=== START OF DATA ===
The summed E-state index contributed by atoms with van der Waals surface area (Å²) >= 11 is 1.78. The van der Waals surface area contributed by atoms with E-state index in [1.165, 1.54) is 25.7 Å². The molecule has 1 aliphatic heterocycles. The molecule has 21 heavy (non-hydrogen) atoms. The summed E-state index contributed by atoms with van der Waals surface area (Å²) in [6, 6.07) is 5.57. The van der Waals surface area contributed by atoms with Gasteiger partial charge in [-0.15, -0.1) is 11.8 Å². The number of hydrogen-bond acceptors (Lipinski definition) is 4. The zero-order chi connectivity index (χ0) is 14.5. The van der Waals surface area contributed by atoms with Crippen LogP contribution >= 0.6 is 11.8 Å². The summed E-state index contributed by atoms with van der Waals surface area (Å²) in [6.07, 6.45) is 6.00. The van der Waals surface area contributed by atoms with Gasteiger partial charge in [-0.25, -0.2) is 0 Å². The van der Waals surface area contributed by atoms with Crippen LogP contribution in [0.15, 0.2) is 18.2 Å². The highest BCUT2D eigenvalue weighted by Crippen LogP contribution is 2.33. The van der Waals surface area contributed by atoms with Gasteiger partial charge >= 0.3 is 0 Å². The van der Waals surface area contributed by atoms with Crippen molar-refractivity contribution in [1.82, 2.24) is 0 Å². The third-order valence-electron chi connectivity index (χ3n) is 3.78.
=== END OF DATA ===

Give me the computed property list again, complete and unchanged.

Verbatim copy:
The summed E-state index contributed by atoms with van der Waals surface area (Å²) >= 11 is 1.78. The van der Waals surface area contributed by atoms with E-state index in [1.165, 1.54) is 25.7 Å². The molecule has 1 aliphatic heterocycles. The molecule has 21 heavy (non-hydrogen) atoms. The summed E-state index contributed by atoms with van der Waals surface area (Å²) in [6, 6.07) is 5.57. The van der Waals surface area contributed by atoms with Gasteiger partial charge in [-0.15, -0.1) is 11.8 Å². The number of hydrogen-bond acceptors (Lipinski definition) is 4. The zero-order chi connectivity index (χ0) is 14.5. The van der Waals surface area contributed by atoms with Crippen LogP contribution >= 0.6 is 11.8 Å². The summed E-state index contributed by atoms with van der Waals surface area (Å²) in [6.07, 6.45) is 6.00. The van der Waals surface area contributed by atoms with Gasteiger partial charge in [-0.25, -0.2) is 0 Å². The van der Waals surface area contributed by atoms with Crippen LogP contribution in [0.15, 0.2) is 18.2 Å². The highest BCUT2D eigenvalue weighted by Crippen LogP contribution is 2.33. The van der Waals surface area contributed by atoms with Gasteiger partial charge >= 0.3 is 0 Å². The van der Waals surface area contributed by atoms with Crippen molar-refractivity contribution in [1.82, 2.24) is 0 Å². The third-order valence-electron chi connectivity index (χ3n) is 3.78.